Last summer, Fairfax County contractor Bob Murphy couldn't find nearly enough skilled labor. Frustrated, he decided to accept only custom jobs. It would be easier, he reasoned, to recruit talented carpenters for such prized work.

Murphy still needs 10 carpenters. Lacking sufficient help, he has had to slash his workload by one-third. "I'm turning down four or five jobs a week," he said.

A year ago, suburban Washington employers were experiencing the most severe labor shortage in recent memory. In Montgomery County, for example, the unemployment rate was 2.5 percent, close to what many economists consider full employment. In the District, however, the rate was 8.4 percent, and Mayor Marion Barry launched an ambitious program to connect city residents with jobs.

Barry's program found work for more than 2,000 D.C. residents, and with the help of a revitalized District economy the unemployment rate in the city now stands at 6.5 percent, its lowest in 12 years.

In the suburbs, however, the lack of workers is even more acute than before, reaffirming that the Washington area, whose economy once was dominated by the central city, is sprouting economic centers around the Capital Beltway -- each a magnet for job seekers.

What once may have seemed a simple solution to the suburban job glut -- tapping city workers for reverse commuting -- does not go far enough.

Instead, the city is approaching its own level of virtual full employment, experts say, with only the hard-core jobless left behind, and the suburbs are scrambling even harder for the manpower to handle their growth.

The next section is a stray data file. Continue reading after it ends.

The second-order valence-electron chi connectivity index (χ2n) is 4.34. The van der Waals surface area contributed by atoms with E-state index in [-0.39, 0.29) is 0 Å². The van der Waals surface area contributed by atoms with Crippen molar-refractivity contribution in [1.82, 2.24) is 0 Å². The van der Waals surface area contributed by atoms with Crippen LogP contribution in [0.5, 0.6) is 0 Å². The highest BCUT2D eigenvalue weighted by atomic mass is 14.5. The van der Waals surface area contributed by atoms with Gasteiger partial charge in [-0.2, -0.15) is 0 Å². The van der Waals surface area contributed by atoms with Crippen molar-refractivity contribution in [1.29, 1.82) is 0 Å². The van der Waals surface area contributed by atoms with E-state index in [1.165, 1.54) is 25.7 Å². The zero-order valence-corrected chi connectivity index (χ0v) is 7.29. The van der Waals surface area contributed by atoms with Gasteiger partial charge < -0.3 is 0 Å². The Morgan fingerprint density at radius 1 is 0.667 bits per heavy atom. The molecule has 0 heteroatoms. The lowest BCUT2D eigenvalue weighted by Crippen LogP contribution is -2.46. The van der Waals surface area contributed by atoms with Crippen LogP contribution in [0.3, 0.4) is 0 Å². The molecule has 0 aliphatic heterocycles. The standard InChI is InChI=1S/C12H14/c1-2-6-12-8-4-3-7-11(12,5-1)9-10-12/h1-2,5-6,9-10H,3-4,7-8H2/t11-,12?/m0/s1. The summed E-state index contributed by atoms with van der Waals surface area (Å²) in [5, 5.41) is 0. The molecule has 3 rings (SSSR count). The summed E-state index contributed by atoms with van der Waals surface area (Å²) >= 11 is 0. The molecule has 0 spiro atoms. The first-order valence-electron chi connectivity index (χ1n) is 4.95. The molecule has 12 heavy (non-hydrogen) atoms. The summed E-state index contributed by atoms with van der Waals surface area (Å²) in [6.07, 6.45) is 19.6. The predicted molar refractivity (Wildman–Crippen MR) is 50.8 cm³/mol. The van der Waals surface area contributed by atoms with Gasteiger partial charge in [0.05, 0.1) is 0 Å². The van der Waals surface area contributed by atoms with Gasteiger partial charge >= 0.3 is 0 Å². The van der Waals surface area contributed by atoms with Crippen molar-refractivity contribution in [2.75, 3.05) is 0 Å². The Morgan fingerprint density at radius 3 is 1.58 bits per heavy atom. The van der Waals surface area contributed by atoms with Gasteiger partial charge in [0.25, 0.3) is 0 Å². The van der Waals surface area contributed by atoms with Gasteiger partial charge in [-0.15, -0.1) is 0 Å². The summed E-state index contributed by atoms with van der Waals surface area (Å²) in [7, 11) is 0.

Fairfax County has become an economic core of its own, drawing laborers not only from such counties as Prince William and Loudoun, which have become virtual suburbs of Fairfax, but also from as far away as North Carolina and Pennsylvania.

"For better or for worse, America's job places are decentralizing at a rate that has no precedent in history," said George Sternlieb, director of the Center for Urban Research at Rutgers University. "The real band of development in major metropolitan America is 30 to 50 miles out. This holds true in Chicago as much as it does in New York and, certainly, in Washington."

It is not just skilled workers who are in short supply in the Washington suburbs. Grocery store baggers, record store clerks and department store cashiers are also at a premium.

"The situation has gotten progressively worse," said Tony Ahuja, technical services director at the 1,250-member Northern Virginia Builders Association, echoing the views of many of his suburban colleagues.